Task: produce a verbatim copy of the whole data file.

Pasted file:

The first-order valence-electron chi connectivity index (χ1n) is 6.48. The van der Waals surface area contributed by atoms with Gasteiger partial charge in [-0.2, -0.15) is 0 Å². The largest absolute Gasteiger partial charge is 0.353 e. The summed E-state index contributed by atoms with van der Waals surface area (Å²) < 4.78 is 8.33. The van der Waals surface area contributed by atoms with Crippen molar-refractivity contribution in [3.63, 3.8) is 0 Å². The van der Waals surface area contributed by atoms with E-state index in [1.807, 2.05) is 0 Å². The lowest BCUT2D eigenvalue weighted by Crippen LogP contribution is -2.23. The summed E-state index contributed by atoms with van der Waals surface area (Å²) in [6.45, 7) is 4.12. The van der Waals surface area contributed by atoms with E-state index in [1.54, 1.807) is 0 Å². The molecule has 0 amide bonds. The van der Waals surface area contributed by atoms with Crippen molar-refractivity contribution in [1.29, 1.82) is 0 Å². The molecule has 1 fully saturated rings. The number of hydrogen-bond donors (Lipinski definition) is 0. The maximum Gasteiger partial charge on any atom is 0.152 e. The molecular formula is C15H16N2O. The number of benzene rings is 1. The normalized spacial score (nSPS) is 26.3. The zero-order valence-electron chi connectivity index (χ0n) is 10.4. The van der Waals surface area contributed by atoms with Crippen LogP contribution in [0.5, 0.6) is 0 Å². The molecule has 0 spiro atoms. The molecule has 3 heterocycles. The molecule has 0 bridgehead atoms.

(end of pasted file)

The first-order valence-electron chi connectivity index (χ1n) is 6.48. The van der Waals surface area contributed by atoms with Gasteiger partial charge in [-0.2, -0.15) is 0 Å². The largest absolute Gasteiger partial charge is 0.353 e. The summed E-state index contributed by atoms with van der Waals surface area (Å²) < 4.78 is 8.33. The van der Waals surface area contributed by atoms with Crippen molar-refractivity contribution in [3.63, 3.8) is 0 Å². The van der Waals surface area contributed by atoms with E-state index in [1.807, 2.05) is 0 Å². The lowest BCUT2D eigenvalue weighted by Crippen LogP contribution is -2.23. The summed E-state index contributed by atoms with van der Waals surface area (Å²) in [6.45, 7) is 4.12. The van der Waals surface area contributed by atoms with E-state index in [1.54, 1.807) is 0 Å². The molecule has 0 amide bonds. The van der Waals surface area contributed by atoms with Crippen molar-refractivity contribution in [1.29, 1.82) is 0 Å². The molecule has 1 fully saturated rings. The number of hydrogen-bond donors (Lipinski definition) is 0. The maximum Gasteiger partial charge on any atom is 0.152 e. The molecular formula is C15H16N2O. The number of benzene rings is 1. The normalized spacial score (nSPS) is 26.3. The zero-order valence-electron chi connectivity index (χ0n) is 10.4. The van der Waals surface area contributed by atoms with Crippen LogP contribution in [0.5, 0.6) is 0 Å². The molecule has 0 spiro atoms. The molecule has 3 heterocycles. The molecule has 0 bridgehead atoms.